- Seek a second opinion. Not all surgeons will recommend the same procedure. Patients and surgeons alike suggest finding a surgeon who will work out a treatment plan that you trust.
- Set realistic expectations and assemble your care team. A patient’s recovery from surgery can take time, and being physically incapacitated can lead to feelings of vulnerability. Prepare for recovery by asking for help from family and friends. Also, discuss upcoming changes with your children in advance.
- Ask about clinical trials. A clinical trial may be investigating the effectiveness of surgery combined with new types of treatment. Clinical trial participation may offer an opportunity for a better outcome than standard care alone, says Kelly McMasters, a surgical oncologist at the University of Louisville in Kentucky and president of the Society of Surgical Oncology.
A Broader Approach
For Sail, surgery was the obvious choice. But for those with metastatic disease, like Martin, the decision isn’t always clear. Surgery is often not considered an option for metastatic patients because it may not extend survival or improve quality of life. However, advances in surgical techniques have made an operation a more viable choice for some patients with metastatic cancer. For example, surgeons once were reluctant to operate on liver metastases because the organ tears easily and contains many blood vessels. In recent years, thanks to more precise imaging and surgical techniques, a surgeon can better identify and remove cancerous cells without damaging the rest of the organ. Nearly 60 percent of colorectal cancer patients whose metastases are isolated to the liver and who undergo surgery to remove them live five years or longer, according to some recent studies.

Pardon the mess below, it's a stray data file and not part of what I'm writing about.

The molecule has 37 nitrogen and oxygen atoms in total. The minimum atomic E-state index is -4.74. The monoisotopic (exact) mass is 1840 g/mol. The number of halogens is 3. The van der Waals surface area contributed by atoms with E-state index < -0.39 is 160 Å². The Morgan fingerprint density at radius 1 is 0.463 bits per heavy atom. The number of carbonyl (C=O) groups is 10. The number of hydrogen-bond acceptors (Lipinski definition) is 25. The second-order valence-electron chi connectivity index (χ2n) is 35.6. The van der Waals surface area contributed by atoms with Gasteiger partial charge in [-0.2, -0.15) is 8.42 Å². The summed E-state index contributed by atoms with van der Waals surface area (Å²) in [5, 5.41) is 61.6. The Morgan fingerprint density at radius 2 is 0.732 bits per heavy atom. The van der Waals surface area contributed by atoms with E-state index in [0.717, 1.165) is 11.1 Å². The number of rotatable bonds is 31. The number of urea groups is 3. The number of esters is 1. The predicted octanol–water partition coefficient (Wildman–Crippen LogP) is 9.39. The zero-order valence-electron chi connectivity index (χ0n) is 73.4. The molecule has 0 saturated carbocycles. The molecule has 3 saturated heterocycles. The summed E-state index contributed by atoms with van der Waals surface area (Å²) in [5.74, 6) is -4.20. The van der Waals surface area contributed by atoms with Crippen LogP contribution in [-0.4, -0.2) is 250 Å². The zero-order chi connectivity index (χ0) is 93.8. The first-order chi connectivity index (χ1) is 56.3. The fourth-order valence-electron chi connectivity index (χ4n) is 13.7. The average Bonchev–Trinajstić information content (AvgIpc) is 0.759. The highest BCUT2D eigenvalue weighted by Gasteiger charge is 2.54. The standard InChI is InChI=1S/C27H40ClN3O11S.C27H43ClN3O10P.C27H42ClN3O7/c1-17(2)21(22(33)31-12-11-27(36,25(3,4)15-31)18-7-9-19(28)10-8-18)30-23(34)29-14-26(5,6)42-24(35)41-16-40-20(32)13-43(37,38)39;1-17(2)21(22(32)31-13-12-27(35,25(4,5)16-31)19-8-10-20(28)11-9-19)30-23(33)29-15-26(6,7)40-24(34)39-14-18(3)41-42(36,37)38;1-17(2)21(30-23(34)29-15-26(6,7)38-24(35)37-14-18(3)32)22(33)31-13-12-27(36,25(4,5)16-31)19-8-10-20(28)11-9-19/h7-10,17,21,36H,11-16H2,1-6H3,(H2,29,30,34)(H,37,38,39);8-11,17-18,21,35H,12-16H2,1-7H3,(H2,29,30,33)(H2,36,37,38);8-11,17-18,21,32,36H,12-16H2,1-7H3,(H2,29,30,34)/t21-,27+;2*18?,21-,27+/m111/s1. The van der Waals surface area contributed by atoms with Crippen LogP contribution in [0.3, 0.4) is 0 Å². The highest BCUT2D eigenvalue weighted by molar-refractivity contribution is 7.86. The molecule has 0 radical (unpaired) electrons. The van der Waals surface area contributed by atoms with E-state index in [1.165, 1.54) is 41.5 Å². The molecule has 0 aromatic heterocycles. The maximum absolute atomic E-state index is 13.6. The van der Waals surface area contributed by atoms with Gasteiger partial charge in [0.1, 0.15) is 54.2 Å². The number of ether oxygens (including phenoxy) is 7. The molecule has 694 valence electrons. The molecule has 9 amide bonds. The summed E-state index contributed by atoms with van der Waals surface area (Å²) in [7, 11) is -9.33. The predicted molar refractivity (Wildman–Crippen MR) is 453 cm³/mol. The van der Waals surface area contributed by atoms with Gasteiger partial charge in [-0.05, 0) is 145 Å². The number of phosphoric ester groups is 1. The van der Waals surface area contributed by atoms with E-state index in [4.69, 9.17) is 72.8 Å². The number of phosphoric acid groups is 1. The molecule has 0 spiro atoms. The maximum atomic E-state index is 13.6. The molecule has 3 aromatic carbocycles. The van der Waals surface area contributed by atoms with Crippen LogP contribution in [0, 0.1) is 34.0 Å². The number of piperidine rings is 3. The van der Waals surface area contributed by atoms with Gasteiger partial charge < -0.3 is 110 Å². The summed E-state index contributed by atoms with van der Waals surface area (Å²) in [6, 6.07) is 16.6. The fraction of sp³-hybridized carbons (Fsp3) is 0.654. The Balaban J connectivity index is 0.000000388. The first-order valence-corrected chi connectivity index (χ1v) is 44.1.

Martin’s case fell into a gray area. She had tumors on her liver. Scans also showed small spots on her lungs that doctors felt were likely benign and not a concern. In early May 2013, she saw medical oncologist Wells Messersmith, director of the University of Colorado Cancer Center’s Gastrointestinal Medical Oncology Program in Denver, who gave Martin her first glimmer of hope.
Messersmith recommended Martin undergo chemotherapy over the summer. If, in the fall, computerized tomography scans showed that the tumors in her liver had become smaller, one of the cancer center’s surgeons would operate. Martin started on FOLFOX, a chemotherapy regimen that combines 5-fluorouracil, leucovorin and oxaliplatin. The tumors responded to the treatment, and in August 2013, Martin underwent open surgery to remove her gallbladder and more than half of her liver, where the cancer cells had spread.
Recovery was rough: After surgery, she gained 40 pounds in water weight and was admitted to the intensive care unit. She had a blood clot. To eliminate any traces of cancer in her body, she needed to undergo more chemotherapy. But two days after Christmas 2013, Martin was told she had no evidence of disease. “That was fantastic for me,” she says.
The years since have been a rollercoaster ride for Martin. Scans in February 2014 showed new lesions growing on her liver. Instead of more surgery, she underwent an intense targeted radiation treatment called stereotactic body radiation therapy (SBRT) to remove the tumors, followed by additional chemotherapy. Later that year, scans revealed that the spots on her lungs seemed to be growing. Her oncologists suspected the lesions were cancerous, so she underwent SBRT again. After the treatment, she suffered a series of four fractured ribs, a side effect of high-dose radiation, though doctors told Martin they weren’t certain that the SBRT was the cause.
Martin’s most recent scans show spots on her lungs, which could be scar tissue left behind from SBRT, Messersmith notes. Martin continues to explore her options and is currently enrolled in a clinical trial for an immunotherapy combination.
Martin and Sail have one important quality in common: They felt like participants in their own treatment plans, which they say raised their level of confidence in the care they were getting. “You’re the expert on yourself,” says Martin. “You know your body. Demand to be a part of that process.”